Introduction: Although use of point of care ultrasound (PoCUS) protocols for patients with undifferentiated hypotension in the Emergency Department (ED) is widespread, our previously reported SHoC-ED study showed no clear survival or length of stay benefit for patients assessed with PoCUS. In this analysis, we examine if the use of PoCUS changed fluid administration and rates of other emergency interventions between patients with different shock types. The primary comparison was between cardiogenic and non-cardiogenic shock types. Methods: A post-hoc analysis was completed on the database from an RCT of 273 patients who presented to the ED with undifferentiated hypotension (SBP <100 or shock index > 1) and who had been randomized to receive standard care with or without PoCUS in 6 centres in Canada and South Africa. PoCUS-trained physicians performed scans after initial assessment. Shock categories and diagnoses recorded at 60 minutes after ED presentation, were used to allocate patients into subcategories of shock for analysis of treatment. We analyzed actual care delivered including initial IV fluid bolus volumes (mL), rates of inotrope use and major procedures. Standard statistical tests were employed. Sample size was powered at 0.80 (α:0.05) for a moderate difference. Results: Although there were expected differences in the mean fluid bolus volume between patients with non-cardiogenic and cardiogenic shock, there was no difference in fluid bolus volume between the control and PoCUS groups (non-cardiogenic control 1878 mL (95% CI 1550 – 2206 mL) vs. non-cardiogenic PoCUS 1687 mL (1458 – 1916 mL); and cardiogenic control 768 mL (194 – 1341 mL) vs. cardiogenic PoCUS 981 mL (341 – 1620 mL). Likewise there were no differences in rates of inotrope administration, or major procedures for any of the subcategories of shock between the control group and PoCUS group patients. The most common subcategory of shock was distributive. Conclusion: Despite differences in care delivered by subcategory of shock, we did not find any significant difference in actual care delivered between patients who were examined using PoCUS and those who were not. This may help to explain the previously reported lack of outcome difference between groups.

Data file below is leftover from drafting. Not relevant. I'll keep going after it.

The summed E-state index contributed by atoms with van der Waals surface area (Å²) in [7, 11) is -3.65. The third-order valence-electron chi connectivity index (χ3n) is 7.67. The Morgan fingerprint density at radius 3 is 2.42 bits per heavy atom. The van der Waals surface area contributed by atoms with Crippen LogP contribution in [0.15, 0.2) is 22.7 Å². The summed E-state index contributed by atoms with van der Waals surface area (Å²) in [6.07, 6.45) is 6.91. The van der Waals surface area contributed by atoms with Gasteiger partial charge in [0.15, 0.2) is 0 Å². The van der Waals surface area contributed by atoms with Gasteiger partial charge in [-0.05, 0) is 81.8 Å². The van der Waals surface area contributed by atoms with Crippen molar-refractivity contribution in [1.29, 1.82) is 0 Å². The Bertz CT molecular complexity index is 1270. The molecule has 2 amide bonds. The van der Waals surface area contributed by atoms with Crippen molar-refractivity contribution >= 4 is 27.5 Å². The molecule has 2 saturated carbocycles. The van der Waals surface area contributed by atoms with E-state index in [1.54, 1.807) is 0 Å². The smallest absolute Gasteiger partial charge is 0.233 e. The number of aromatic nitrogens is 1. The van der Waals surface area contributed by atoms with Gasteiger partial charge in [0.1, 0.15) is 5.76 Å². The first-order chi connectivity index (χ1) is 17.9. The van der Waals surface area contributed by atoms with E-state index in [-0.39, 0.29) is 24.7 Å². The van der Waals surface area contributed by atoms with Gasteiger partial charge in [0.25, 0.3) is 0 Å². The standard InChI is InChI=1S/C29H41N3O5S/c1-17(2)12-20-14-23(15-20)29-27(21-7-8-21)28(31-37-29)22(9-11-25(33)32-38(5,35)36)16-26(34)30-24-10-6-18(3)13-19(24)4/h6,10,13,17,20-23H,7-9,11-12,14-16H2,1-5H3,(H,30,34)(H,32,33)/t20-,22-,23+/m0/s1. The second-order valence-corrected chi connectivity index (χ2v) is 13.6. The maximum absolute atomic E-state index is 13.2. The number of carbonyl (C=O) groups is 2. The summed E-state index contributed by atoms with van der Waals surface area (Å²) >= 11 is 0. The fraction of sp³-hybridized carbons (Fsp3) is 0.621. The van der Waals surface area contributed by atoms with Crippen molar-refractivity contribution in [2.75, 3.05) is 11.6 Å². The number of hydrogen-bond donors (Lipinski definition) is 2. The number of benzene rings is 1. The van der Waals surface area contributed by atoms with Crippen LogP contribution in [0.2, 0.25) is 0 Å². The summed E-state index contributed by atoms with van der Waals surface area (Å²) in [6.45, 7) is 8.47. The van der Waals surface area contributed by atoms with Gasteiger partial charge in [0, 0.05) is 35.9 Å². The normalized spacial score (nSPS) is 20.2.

Introduction: Point of care ultrasound has been reported to improve diagnosis in non-traumatic hypotensive ED patients. We compared diagnostic performance of physicians with and without PoCUS in undifferentiated hypotensive patients as part of an international prospective randomized controlled study. The primary outcome was diagnostic performance of PoCUS for cardiogenic vs. non-cardiogenic shock. Methods: SHoC-ED recruited hypotensive patients (SBP < 100 mmHg or shock index > 1) in 6 centres in Canada and South Africa. We describe previously unreported secondary outcomes relating to diagnostic accuracy. Patients were randomized to standard clinical assessment (No PoCUS) or PoCUS groups. PoCUS-trained physicians performed scans after initial assessment. Demographics, clinical details and findings were collected prospectively. Initial and secondary diagnoses including shock category were recorded at 0 and 60 minutes. Final diagnosis was determined by independent blinded chart review. Standard statistical tests were employed. Sample size was powered at 0.80 (α:0.05) for a moderate difference. Results: 273 patients were enrolled with follow-up for primary outcome completed for 270. Baseline demographics and perceived category of shock were similar between groups. 11% of patients were determined to have cardiogenic shock. PoCUS had a sensitivity of 80.0% (95% CI 54.8 to 93.0%), specificity 95.5% (90.0 to 98.1%), LR+ve 17.9 (7.34 to 43.8), LR-ve 0.21 (0.08 to 0.58), Diagnostic OR 85.6 (18.2 to 403.6) and accuracy 93.7% (88.0 to 97.2%) for cardiogenic shock. Standard assessment without PoCUS had a sensitivity of 91.7% (64.6 to 98.5%), specificity 93.8% (87.8 to 97.0%), LR+ve 14.8 (7.1 to 30.9), LR- of 0.09 (0.01 to 0.58), Diagnostic OR 166.6 (18.7 to 1481) and accuracy of 93.6% (87.8 to 97.2%). There was no significant difference in sensitivity (-11.7% (-37.8 to 18.3%)) or specificity (1.73% (-4.67 to 8.29%)). Diagnostic performance was also similar between other shock subcategories. Conclusion: As reported in other studies, PoCUS based assessment performed well diagnostically in undifferentiated hypotensive patients, especially as a rule-in test. However performance was similar to standard (non-PoCUS) assessment, which was excellent in this study.